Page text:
Equivocation on white nationalism

Trump has been widely accused of using rhetoric that encourages extremists and dehumanizes his goals. He used vulgar language to criticize NFL stars who had a knee during the national anthem. When he announced his campaign, he said that Mexico would send "rapists" across the border to the United States. On Friday, he warned at the incident that he lamented the attack in New Zealand, against "invasions" of undocumented migrants crossing the southern border.

And on Friday it was not the first time that Trump downplayed the threat of white nationalism.

The question of whether the rhetoric of the president has encouraged the white Supremacists broke out in 2017 for a multi-day controversy when he said that there were "very beautiful people" on both sides after white nationalist marchists were hit by counter-protests Charlottesville, Virginia.
Trump's moral leadership also came into question when he first became confused after being supported in the election campaign of David Duke, the white suprematist, by the vehemence with which other leaders of the world responded, and their unequivocal condemnation of white supremacist ones Rhetoric and ideology.

British Prime Minister Resa May said there was no place in society for "the vile ideology that drives hatred and fear" (19659002). Australian Prime Minister Scott Morrison condemned a "violent, extremist, right-wing terrorist attack" (New Zealand, 19659002) Prime Minister Jacinda Ardern said the alleged perpetrator of the attack had "extremist views that have absolutely no place in New Zealand and indeed no place in the world to have".

In a Tweet Posted in Front of Trump's Comments in the Oval Office Democratic former vice president Joe Biden – a potential White House candidate in 2020 – seemed to have Trump in mind.

"Whether antisemitism in Pittsburgh, racism in Charlottesville or xenophobia and Islamophobia today in Christchurch, violent hatred is on the rise both at home and abroad, we can not be there when mosques become murder scenes," Biden tweeted.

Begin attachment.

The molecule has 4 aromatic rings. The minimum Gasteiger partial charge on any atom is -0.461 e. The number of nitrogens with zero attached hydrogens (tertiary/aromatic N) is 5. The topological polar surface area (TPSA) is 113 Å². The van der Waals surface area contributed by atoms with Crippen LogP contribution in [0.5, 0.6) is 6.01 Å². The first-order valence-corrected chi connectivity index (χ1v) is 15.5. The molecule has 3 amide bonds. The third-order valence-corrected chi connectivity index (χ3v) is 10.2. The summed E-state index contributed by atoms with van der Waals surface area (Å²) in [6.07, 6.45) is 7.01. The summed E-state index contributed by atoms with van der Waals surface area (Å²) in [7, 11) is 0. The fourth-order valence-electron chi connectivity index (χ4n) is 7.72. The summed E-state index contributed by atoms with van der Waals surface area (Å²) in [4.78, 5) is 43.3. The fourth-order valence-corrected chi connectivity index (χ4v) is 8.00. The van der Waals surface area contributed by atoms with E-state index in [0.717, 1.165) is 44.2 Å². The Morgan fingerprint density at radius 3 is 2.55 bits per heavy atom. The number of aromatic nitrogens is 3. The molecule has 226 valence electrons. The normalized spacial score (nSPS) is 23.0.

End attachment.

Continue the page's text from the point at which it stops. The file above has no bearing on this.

"Silence is complicity," he added, "Our children are listening, the time to talk is now."

Texas Democrat Joaquin Castro condemned Trump for what he called extremist rhetoric.

"It has a cost and the cost is part of what we have seen today, there are people who are unstable, who are inspired and take action," Castro told Wolf Blitzer on "The Situation Room" ,

Mercedes Schlapp, Director of Strategic Communications at the White House, told reporters Friday it was "outrageous" They even establish this connection between this confused individual who committed this evil crime to the president, repeating bigotry and racism has condemned. "

Trump's dismissal of the idea that white nationalism is on the rise is contrary to the warnings of his own government was a characteristic example of how he ignores statistics that do not meet his political arguments.

In one of the Foreign Policy Magazine's May 2017 news bulletin warned the FBI and the Department of Homeland Security of "deadly violence" against white extremist extremist groups.

Trump's view also does not take into account the rise of white nationalist groups in politics in Europe

According to the Anti-Defamation League, 71% of extremist deaths in the United States were committed by right-wing assailants between 2008 and 2017.

Ross Levitt of CNN this story.